Cost structures. Not exactly the sexiest of topics. But understanding what they mean, especially to you the chef/owner, is important.
Every establishment is different. I don’t mean that this place serves Italian food, this place serves Mexican food, this place serves Thai food, etc., of course those places are different. That is more like what we talk about in marketing. Differentiation.
When I talk about how places are different with different cost structures, I am talking about how you figure out your bottom line. Your profit.
Some places, for example a food cart, are going to have a lot smaller labor nut to worry about. Other places, like an El Gaucho are going to have a much higher labor consideration.
Some places, are going to be lucky to keep their food costs at 30%, while others would be fools to have their food cost percentages be anywhere near 20%.
Other places are going to serve generous pours of their drinks and have drink costs over 30%, while some others are determined to keep their percentage under 20.
I know a guy who had a place where his food cost was 50%–a ridiculous number by anyone’s estimation, but he was making such a killing on his marked-up liquor that he was able to get away with it.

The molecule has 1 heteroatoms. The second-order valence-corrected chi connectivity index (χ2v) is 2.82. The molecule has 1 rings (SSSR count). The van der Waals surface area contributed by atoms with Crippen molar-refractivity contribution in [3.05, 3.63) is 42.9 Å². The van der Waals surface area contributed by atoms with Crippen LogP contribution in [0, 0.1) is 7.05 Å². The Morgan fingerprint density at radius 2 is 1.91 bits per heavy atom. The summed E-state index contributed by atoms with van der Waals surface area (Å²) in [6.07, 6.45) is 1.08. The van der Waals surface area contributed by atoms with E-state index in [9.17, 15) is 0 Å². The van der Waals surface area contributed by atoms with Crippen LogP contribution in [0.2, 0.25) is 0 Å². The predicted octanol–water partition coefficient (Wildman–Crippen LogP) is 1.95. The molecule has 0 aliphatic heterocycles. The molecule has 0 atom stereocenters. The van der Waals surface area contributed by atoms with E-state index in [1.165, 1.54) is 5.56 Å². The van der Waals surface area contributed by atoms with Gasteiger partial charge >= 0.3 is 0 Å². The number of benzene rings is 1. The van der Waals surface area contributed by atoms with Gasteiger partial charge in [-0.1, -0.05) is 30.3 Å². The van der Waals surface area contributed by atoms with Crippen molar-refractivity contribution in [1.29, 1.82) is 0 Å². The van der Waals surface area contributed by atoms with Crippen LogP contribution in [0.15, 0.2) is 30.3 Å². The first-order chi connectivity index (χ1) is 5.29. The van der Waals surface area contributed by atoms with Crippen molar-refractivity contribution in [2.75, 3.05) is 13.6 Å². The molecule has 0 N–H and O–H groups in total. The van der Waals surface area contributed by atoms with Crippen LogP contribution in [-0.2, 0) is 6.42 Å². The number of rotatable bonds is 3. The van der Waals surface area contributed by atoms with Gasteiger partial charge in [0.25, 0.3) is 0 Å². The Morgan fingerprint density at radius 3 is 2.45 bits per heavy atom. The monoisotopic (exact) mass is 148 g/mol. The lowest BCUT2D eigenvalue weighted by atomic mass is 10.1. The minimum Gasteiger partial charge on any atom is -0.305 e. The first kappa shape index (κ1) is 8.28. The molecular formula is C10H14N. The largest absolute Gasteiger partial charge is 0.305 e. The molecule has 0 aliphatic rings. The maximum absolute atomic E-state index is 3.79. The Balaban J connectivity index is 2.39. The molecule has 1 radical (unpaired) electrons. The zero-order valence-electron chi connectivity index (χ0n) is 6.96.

You never know…
If you base your prices on the guy down the street, you could fail. Maybe that guy down the street was given the property from his grandfather, and he doesn’t have to pay any rent. You are just a couple of doors down, and your rent is killing you. Not fair, but that’s what we are talking about when we say every place is different. Cost structures.
Food carts, bars, bakeries, fine dining restaurants, diners, cafes, bistros, etc., are all going to have different cost structures. Even two places, that from the outside seem extremely similar, may have completely different cost structures. You just never know.
The key is to not worry or think about the other guy, but just make sure that things add up on your end. Put prices on that menu that people will pay, but will still add up to profit for you.
If you find that you have to charge a little bit more to make sure you get past break even, find ways to add value so people will pay it.
We all want to make a profit. It’s ok. That’s why you got in to this business in the first place. I am going to talk about this again, soon, but in the meantime, try to understand your cost structure so you can find your profit.